Presented in collaboration with Treatment Alternatives for Safe Communities and the Addiction Technology Transfer Center Network, this webinar discusses how jurisdictions can link multiple systems to increase participation and retention in community treatment.
This webinar reviews the framework of the Trauma-Informed Effective Reinforcement System (TIER) for Girls, a female responsive, research-based model that offers an effective alternative to compliance-focused behavior management systems for short-term detention and residential programs.
This report by Child Trends and the Robert Wood Johnson Foundation provides a review of the current knowledge on children’s mental health, research on the development of mental wellness and disorders over a life course, and access to and payment [...]
This report by the Kaiser Commission on Medicaid and the Uninsured provides an overview of the physical and mental health needs of youth in the juvenile justice system, and the role of Medicaid in financing comprehensive, coordinated medical services.
This bulletin from the Office of Juvenile Justice and Delinquency Prevention examines suicidal thoughts and behaviors among 1,829 youth ages 10 to 19 in the Northwestern Juvenile Project.
These Medicaid Fact Sheets from the Center for Medicaid and CHIP Services (CMCS) provide information to help consumers understand the basics of Medicaid and the Children’s Health Insurance Program (CHIP).
This report provides an analysis of research about services for children with behavioral health issues in treatment or therapeutic foster care (TFC).
The Exponent Telegram By Darlene J. Swiger BRIDGEPORT — Policy changes by the state Parole Board, increased use of graduated sanctions and a slower increase in commitments from circuit court have contributed to a reduction in the sentenced inmate population [...]
Dozens of sex offenders who have satisfied their sentences in New York State are being held in prison beyond their release dates because of a new interpretation of a state law that governs where they can live. The law, which has been in effect since 2005, restricts many sex offenders from living within 1,000 feet of a school. Those unable to find such accommodations often end up in homeless shelters.
Following months of damaging news stories, Florida’s prison chief on Wednesday announced a series of system-wide reforms designed to improve transparency and provide better training in the handling of mentally ill inmates.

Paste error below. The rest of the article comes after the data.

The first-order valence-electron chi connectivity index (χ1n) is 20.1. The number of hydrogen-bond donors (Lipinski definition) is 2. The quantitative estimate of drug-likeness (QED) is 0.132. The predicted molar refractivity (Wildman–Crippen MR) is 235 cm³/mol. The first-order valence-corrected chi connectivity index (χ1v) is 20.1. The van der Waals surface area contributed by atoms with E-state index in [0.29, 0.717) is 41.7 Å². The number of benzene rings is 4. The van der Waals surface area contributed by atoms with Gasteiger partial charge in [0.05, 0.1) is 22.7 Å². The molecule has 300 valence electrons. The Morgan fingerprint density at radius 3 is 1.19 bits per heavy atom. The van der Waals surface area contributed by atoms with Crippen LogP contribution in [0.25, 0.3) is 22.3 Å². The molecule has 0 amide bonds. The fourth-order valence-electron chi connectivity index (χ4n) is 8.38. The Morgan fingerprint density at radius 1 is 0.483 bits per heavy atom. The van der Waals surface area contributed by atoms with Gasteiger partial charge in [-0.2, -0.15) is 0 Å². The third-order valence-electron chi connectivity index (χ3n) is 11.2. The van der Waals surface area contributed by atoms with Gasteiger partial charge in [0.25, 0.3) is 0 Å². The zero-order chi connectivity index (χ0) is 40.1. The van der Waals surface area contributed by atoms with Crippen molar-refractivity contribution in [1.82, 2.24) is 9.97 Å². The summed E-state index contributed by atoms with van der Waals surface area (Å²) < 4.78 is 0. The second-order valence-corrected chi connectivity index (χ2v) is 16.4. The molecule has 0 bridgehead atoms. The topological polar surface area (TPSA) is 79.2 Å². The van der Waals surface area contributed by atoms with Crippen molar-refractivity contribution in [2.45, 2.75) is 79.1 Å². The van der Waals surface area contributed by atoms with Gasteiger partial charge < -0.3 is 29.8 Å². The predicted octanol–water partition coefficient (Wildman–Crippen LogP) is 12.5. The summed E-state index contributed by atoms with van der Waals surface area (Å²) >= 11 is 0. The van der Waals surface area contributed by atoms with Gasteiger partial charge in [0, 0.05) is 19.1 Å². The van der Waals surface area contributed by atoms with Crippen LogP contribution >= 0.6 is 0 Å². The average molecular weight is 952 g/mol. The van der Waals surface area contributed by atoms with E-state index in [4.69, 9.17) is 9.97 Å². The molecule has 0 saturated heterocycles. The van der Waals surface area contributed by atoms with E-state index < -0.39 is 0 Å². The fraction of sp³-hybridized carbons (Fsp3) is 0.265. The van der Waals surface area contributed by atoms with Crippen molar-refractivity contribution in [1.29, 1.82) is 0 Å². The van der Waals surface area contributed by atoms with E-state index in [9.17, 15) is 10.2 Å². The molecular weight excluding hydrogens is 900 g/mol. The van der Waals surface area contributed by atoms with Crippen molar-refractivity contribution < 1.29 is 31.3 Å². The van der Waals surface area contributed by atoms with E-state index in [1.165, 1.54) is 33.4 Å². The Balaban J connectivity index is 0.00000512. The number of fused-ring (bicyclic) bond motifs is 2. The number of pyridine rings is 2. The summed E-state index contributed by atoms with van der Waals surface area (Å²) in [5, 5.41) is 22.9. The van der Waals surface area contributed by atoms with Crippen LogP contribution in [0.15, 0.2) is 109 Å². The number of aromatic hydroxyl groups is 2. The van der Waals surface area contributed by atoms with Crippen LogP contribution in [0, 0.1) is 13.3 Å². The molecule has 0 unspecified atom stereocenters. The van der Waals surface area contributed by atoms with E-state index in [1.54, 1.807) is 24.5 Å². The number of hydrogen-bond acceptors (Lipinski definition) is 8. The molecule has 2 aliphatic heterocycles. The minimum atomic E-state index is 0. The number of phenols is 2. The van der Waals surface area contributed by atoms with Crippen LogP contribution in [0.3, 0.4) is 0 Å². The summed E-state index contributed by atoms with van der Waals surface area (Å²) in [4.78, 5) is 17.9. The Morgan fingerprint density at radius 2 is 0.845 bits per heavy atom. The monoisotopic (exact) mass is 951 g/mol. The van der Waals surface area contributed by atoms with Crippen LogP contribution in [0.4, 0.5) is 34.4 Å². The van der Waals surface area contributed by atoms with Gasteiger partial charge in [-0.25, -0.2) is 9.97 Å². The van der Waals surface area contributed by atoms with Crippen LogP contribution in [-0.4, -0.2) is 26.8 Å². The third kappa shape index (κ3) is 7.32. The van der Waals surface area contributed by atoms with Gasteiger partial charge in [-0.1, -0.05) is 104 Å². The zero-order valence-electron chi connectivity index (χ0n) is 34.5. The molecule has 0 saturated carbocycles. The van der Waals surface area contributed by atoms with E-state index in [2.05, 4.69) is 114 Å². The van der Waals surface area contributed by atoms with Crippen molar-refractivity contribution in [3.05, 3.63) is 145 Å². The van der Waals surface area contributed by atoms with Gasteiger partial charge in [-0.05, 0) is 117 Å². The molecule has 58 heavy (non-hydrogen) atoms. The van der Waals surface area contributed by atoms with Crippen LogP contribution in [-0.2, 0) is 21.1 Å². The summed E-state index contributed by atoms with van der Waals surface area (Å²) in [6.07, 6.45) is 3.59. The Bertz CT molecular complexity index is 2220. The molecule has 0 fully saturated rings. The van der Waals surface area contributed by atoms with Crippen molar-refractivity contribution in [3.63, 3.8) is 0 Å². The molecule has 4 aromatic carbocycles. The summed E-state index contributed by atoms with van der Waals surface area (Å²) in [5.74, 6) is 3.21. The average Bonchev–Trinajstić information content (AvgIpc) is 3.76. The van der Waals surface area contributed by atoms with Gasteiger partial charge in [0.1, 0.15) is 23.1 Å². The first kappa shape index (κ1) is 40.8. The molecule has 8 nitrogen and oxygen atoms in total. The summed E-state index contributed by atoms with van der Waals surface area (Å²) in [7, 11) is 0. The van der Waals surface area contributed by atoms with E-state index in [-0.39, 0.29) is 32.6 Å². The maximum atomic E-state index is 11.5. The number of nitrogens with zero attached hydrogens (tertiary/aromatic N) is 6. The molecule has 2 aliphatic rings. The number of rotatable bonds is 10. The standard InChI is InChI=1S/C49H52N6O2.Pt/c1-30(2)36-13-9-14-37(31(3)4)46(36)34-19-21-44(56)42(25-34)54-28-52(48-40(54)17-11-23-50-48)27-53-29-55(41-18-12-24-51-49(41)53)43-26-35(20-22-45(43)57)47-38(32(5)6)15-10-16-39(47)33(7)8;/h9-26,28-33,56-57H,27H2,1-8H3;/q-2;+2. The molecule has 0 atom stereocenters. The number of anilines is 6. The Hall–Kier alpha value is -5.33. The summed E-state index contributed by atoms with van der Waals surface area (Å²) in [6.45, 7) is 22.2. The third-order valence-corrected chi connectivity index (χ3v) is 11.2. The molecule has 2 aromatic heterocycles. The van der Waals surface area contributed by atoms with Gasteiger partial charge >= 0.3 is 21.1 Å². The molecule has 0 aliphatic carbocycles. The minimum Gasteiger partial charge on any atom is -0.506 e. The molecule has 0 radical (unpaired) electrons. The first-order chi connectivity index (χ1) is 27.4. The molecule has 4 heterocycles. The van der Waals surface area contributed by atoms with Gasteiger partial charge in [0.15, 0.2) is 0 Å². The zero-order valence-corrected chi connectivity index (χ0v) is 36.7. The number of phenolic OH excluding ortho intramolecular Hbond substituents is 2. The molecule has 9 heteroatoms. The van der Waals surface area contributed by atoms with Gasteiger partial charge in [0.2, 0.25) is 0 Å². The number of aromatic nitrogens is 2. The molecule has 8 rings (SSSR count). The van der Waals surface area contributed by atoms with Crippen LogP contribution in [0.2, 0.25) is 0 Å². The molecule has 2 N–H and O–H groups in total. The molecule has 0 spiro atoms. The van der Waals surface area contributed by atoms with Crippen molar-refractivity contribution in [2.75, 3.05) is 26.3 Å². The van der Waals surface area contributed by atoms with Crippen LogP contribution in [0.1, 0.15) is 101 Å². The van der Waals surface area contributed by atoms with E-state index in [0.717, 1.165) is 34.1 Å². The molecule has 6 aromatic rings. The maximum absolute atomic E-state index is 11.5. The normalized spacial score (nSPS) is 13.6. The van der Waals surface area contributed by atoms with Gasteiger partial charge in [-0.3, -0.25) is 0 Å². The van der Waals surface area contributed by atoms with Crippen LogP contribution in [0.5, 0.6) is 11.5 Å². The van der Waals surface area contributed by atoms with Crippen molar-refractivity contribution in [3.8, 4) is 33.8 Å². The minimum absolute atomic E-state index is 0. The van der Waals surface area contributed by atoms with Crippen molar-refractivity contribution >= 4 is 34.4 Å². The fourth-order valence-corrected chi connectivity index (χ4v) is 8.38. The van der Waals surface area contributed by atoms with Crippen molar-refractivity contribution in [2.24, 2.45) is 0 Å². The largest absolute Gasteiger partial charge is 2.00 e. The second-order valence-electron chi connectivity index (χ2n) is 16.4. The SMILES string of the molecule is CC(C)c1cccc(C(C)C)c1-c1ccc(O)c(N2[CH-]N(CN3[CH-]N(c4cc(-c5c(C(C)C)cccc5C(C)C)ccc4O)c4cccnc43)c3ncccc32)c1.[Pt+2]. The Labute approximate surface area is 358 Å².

Salt Lake County has enlisted experts to undertake a yearlong study of the county’s criminal justice system.
Standard Examiner By Cathy Mckitrick A staggering percentage of individuals held in county jails around the United States suffer from mental illness and substance use disorders. This trend is pushing law enforcement and corrections professionals to seek better ways to [...]
INDIANAPOLIS – Because more than 25-percent of Marion County’s jail population is classified as mentally ill, many officers are required to take a 40-hour program that teaches them how to handle those individuals.
Identifying and developing new ways to help people deal with mental illness, and expanding mental health programs already proven successful, were hallmarks of Governor Scott Walker’s 2013-2015 biennial budget, and on Friday, August 8th, Governor Walker announced that Wisconsin is making significant strides in those efforts.
New research shows that people who grew up in a household where a member was incarcerated have a 16-percent greater risk of experiencing poor health quality than adults who did not have a family member sent to prison.
California prison officials adopted sweeping new policies intended to protect mentally ill prisoners from abusive force and punishment, including use of pepper spray and deep isolation in solitary confinement cells.
“How do we divert people earlier rather than later from a criminal justice system where things get very expensive?” asked Rob Bovett, legal counsel for the Association of Oregon Counties.